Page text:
Taking a dip in any of the swimming holes in Australia’s Top End can be an exciting and refreshing part of your adventure throughout the northern part of the Northern Territory. Outdoor swimming pools and swimming holes are becoming more popular throughout Australia. When you are travelling through the Top End, remember that this is croc country, so heed all signs, park rangers, and the national parks’ posted information to be sure that you are swimming in safe places. All public swimming holes in the Top End are carefully monitored for crocodiles and labeled safe for swimming after being checked. You can hire a 4WD vehicle from Budget Rental locations in the Northern Territory so that you will be able to traverse the rugged terrain here. The best time to visit the tropical Far North is during the dry season from May through September.
Bitter Springs Swimming Hole
Bitter Springs is a swimming hole in Elsey National Park. Surrounded by the palm forest and 34 degrees celsius year round make this a relaxing, tropical retreat. The pools are filled with underground spring water which stays clear and inviting all the time. While in Elsey National Park, you can camp there, explore the walking trails, go fishing, boating, or canoeing.
Umbrawarra Gorge Nature Park Swimming Holes
Umbrawarra Gorge Nature Park is located 115 km northwest of Katherine. The swimming hole in the gorge is a large pool with a sandy beach. Getting to the swimming hole can be a bit challenging since it is protected by tall, red cliffs. The swimming hole meanders through the gorge, so you can access some beautiful scenery that is hardly seen by anyone since the Top End is already very remote, this is even more isolated. The Wagiman Aboriginal people are the traditional landowners of this region, their rock art can found within the park on the walls of the gorge.
Katherine Gorge Swimming Hole in Nitmiluk National Park
The swimming hole in Katherine Gorge located in Nitmiluk National Park is one of of several safe swimming spots in the park. Use caution and follow the signs because not all of the watering holes in Nitmiluk National Park are free of crocodiles. Katherine Gorge swimming hole is one of the ones closely monitored by the park authority to ensure that the water is safe for swimming. In addition to seeking out swimming holes to explore and cool off in, the park is great for bird watching, picnicking, barbecuing, bushwalking, and camping.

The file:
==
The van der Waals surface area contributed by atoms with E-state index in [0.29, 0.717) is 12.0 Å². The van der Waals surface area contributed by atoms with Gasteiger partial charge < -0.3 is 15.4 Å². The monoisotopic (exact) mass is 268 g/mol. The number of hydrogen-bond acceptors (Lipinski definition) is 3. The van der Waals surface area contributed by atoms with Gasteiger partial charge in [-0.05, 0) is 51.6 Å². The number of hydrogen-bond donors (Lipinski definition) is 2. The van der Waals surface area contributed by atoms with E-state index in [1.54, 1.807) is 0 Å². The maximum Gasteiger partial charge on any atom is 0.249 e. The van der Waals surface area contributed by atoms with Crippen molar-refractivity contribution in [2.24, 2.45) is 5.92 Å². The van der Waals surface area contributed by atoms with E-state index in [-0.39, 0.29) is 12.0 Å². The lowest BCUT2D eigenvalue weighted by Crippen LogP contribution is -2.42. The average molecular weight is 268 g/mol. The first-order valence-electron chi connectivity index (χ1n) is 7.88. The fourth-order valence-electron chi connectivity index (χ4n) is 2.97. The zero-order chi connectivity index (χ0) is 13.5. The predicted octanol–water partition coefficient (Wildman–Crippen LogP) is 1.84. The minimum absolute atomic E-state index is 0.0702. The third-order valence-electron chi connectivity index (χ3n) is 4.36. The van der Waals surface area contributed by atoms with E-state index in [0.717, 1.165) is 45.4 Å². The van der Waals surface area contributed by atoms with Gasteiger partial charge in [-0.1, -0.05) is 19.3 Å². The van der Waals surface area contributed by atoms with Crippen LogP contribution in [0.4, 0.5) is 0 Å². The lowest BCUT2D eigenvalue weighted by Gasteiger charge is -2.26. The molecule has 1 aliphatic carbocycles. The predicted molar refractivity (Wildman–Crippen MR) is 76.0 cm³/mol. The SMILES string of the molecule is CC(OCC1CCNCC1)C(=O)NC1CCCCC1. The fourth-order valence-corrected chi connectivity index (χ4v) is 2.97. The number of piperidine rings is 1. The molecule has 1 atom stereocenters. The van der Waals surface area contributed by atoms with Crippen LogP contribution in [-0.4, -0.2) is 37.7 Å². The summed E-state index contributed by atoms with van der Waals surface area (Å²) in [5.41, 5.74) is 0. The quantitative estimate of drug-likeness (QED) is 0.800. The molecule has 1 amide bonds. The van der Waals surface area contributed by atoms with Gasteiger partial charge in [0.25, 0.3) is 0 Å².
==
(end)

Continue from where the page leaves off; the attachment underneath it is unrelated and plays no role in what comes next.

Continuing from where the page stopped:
Gunlom Falls Swimming Hole in Kakadu National Park
Kakadu National Park is Australia’s largest national park. Gunlom Falls is one of the few swimming holes in Kakadu that are maintained crocodile free. It is also widely regarded as the most picturesque spots in all of Kakadu. It isn’t very easy to get to, which is one of the reasons that you won’t find crocodiles in this swimming hole. Getting to the pool involves a steep climb; of course, the views make it worth your while. The water is cool and refreshing and in most cases, you will be paying a pretty penny to sit in an infinity pool with this type of view. However, this one is all natural and totally free! While in Kakadu National Park be sure to learn about the rich Aboriginal culture and history here, you can go boating, crocodile spotting tours, fishing, bushwalking and more.
Buley Rockhole in Litchfield National Park
Buley Rockhole is one of many swimming holes in Litchfield National Park. The park is about an hour and half drive south of Darwin (116 km). We are featuring Buley Rockhole because it is a favorite for tourists and locals too. You have your choice of shallow wading pools, deep plunge pools, and white water rushing over the rocks. The park is also a great place for camping and enjoying the bush.